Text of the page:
For the first time in my life, I found something I truly loved.

What are some challenges you have had to over come whilst doing the work that you do?

As gratifying as it is to be an artist and create beautiful works of art, the challenge for me has been finances. I completely understand the starving artist idea but refuse to put myself in that category. The industry just hasn’t caught up to me as yet.

Who are some people that have really stood out to you when you’re photographing them?

Children stand out to me the most. I admire their authentic spirits and complete honesty about their feelings. When children are in front of my camera, what you see is what you get. There is no persona. They are not concerned about how “good” or how “bad” they look.  They are expressive and completely open and honest.  In my opinion they are the who we once were before being corrupted by society.

Tell us a bit about the project that you’ve done Feminine Transitions.

Feminine Transitions: A Photographic Celebration of Natural Beauty is a photography book that I self-published. Its pages present a series of portraits that reveal the elegance and subtly honest beauty of female faces between the ages of 7 weeks and 103 years. If everyone only knew that true beauty is all natural, the need to camouflage oneself will be non-existent. I simply wanted to put together a body of work that fosters a woman’s love for herself and encourages women to believe in her own beauty, despite the signs of ageing.  Hence, I made it a point to photograph all of the females in my book without any make-up,  hoping they too will see their beauty.  All images have not been altered or ‘Photoshopped’.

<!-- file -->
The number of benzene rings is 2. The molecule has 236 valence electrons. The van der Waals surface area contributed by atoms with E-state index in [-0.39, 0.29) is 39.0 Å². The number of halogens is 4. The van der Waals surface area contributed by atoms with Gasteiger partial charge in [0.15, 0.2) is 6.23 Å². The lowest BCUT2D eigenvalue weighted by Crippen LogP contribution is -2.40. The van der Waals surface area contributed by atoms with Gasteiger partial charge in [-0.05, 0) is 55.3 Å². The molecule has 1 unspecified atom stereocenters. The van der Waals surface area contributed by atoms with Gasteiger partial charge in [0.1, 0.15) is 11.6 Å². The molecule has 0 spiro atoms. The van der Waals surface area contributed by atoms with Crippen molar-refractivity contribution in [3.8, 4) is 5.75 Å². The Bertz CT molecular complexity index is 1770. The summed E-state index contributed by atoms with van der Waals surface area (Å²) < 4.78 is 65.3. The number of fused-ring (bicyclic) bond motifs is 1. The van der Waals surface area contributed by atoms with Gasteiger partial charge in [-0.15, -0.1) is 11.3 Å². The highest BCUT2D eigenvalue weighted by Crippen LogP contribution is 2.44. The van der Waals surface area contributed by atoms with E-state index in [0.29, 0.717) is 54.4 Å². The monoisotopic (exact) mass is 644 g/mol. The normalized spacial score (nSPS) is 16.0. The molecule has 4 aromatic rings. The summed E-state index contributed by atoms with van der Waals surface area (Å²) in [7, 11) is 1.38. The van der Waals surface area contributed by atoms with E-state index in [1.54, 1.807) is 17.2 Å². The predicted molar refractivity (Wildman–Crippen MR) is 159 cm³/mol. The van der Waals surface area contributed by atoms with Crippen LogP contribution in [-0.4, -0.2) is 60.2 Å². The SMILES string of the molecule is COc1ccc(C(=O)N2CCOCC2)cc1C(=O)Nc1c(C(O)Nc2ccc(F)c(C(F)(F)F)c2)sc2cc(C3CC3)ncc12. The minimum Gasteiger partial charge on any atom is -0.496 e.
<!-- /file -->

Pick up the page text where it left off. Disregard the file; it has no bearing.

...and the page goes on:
What do you hope to achieve from this book?

My goal, although it is a HUGE one, is to change the perception of beauty, globally, using Feminine Transitions as a platform. The thought of girls and women (boys and men as well) feeling completely comfortable with who they are, despite the media’s perception of beauty, is empowering. That very thought was a major contributor to the creation of my book. Feminine Transitions encourages females to remove their masks and love their true selves wholeheartedly.

How can we purchase a copy of this book?

You can pre-order your copy at www.AandCbooks.com. It goes to the publisher for printing in May/June. Once ordered, you will be added to the email list to be kept up to date on the progress.

And finally…if you were able to sum up your entire collection of photographs you’ve taken in just a sentence, what would you call it?


I capture raw, natural and original works of art.

http://www.alyscia.com/index.html
EDITORS NOTE: If you would like to take part in our ‘no make-up’ photo shoot campaign, please check back for details soon.

Written by Tanysha Bolger